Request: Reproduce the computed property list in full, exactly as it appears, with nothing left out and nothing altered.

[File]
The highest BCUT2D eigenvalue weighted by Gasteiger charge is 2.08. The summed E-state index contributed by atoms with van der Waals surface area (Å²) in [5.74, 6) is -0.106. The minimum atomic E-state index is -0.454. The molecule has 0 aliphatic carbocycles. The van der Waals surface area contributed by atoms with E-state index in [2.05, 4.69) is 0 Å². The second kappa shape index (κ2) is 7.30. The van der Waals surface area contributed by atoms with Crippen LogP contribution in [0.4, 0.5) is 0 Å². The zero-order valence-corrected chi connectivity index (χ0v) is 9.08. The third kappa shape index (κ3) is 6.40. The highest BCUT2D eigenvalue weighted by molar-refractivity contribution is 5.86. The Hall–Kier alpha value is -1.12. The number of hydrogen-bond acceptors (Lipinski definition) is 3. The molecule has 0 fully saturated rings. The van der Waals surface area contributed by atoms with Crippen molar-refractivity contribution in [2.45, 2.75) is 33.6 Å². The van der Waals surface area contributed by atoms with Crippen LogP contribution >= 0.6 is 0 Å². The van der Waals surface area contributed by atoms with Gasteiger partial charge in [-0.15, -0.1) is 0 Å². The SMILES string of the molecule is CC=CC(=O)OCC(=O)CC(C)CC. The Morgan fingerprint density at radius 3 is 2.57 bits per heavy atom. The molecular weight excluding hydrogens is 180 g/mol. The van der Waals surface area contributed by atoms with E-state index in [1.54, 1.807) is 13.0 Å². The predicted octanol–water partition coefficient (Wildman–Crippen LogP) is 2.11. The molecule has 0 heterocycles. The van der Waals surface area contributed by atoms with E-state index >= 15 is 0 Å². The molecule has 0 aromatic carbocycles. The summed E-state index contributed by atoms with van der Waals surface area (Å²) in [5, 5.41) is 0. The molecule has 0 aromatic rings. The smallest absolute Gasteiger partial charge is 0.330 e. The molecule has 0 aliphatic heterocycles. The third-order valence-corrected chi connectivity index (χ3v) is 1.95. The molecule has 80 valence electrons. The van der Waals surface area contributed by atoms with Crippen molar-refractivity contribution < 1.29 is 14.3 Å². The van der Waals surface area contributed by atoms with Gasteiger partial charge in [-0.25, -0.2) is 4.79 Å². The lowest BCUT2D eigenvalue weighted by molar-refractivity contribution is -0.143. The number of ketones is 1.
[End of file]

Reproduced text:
The highest BCUT2D eigenvalue weighted by Gasteiger charge is 2.08. The summed E-state index contributed by atoms with van der Waals surface area (Å²) in [5.74, 6) is -0.106. The minimum atomic E-state index is -0.454. The molecule has 0 aliphatic carbocycles. The van der Waals surface area contributed by atoms with E-state index in [2.05, 4.69) is 0 Å². The second kappa shape index (κ2) is 7.30. The van der Waals surface area contributed by atoms with Crippen LogP contribution in [0.4, 0.5) is 0 Å². The zero-order valence-corrected chi connectivity index (χ0v) is 9.08. The third kappa shape index (κ3) is 6.40. The highest BCUT2D eigenvalue weighted by molar-refractivity contribution is 5.86. The Hall–Kier alpha value is -1.12. The number of hydrogen-bond acceptors (Lipinski definition) is 3. The molecule has 0 fully saturated rings. The van der Waals surface area contributed by atoms with Crippen molar-refractivity contribution in [2.45, 2.75) is 33.6 Å². The van der Waals surface area contributed by atoms with Crippen LogP contribution >= 0.6 is 0 Å². The van der Waals surface area contributed by atoms with Gasteiger partial charge in [-0.15, -0.1) is 0 Å². The SMILES string of the molecule is CC=CC(=O)OCC(=O)CC(C)CC. The Morgan fingerprint density at radius 3 is 2.57 bits per heavy atom. The molecular weight excluding hydrogens is 180 g/mol. The van der Waals surface area contributed by atoms with E-state index in [1.54, 1.807) is 13.0 Å². The predicted octanol–water partition coefficient (Wildman–Crippen LogP) is 2.11. The molecule has 0 heterocycles. The van der Waals surface area contributed by atoms with E-state index >= 15 is 0 Å². The molecule has 0 aromatic carbocycles. The summed E-state index contributed by atoms with van der Waals surface area (Å²) in [5, 5.41) is 0. The molecule has 0 aromatic rings. The smallest absolute Gasteiger partial charge is 0.330 e. The molecule has 0 aliphatic heterocycles. The third-order valence-corrected chi connectivity index (χ3v) is 1.95. The molecule has 80 valence electrons. The van der Waals surface area contributed by atoms with Crippen molar-refractivity contribution < 1.29 is 14.3 Å². The van der Waals surface area contributed by atoms with Gasteiger partial charge in [-0.25, -0.2) is 4.79 Å². The lowest BCUT2D eigenvalue weighted by molar-refractivity contribution is -0.143. The number of ketones is 1.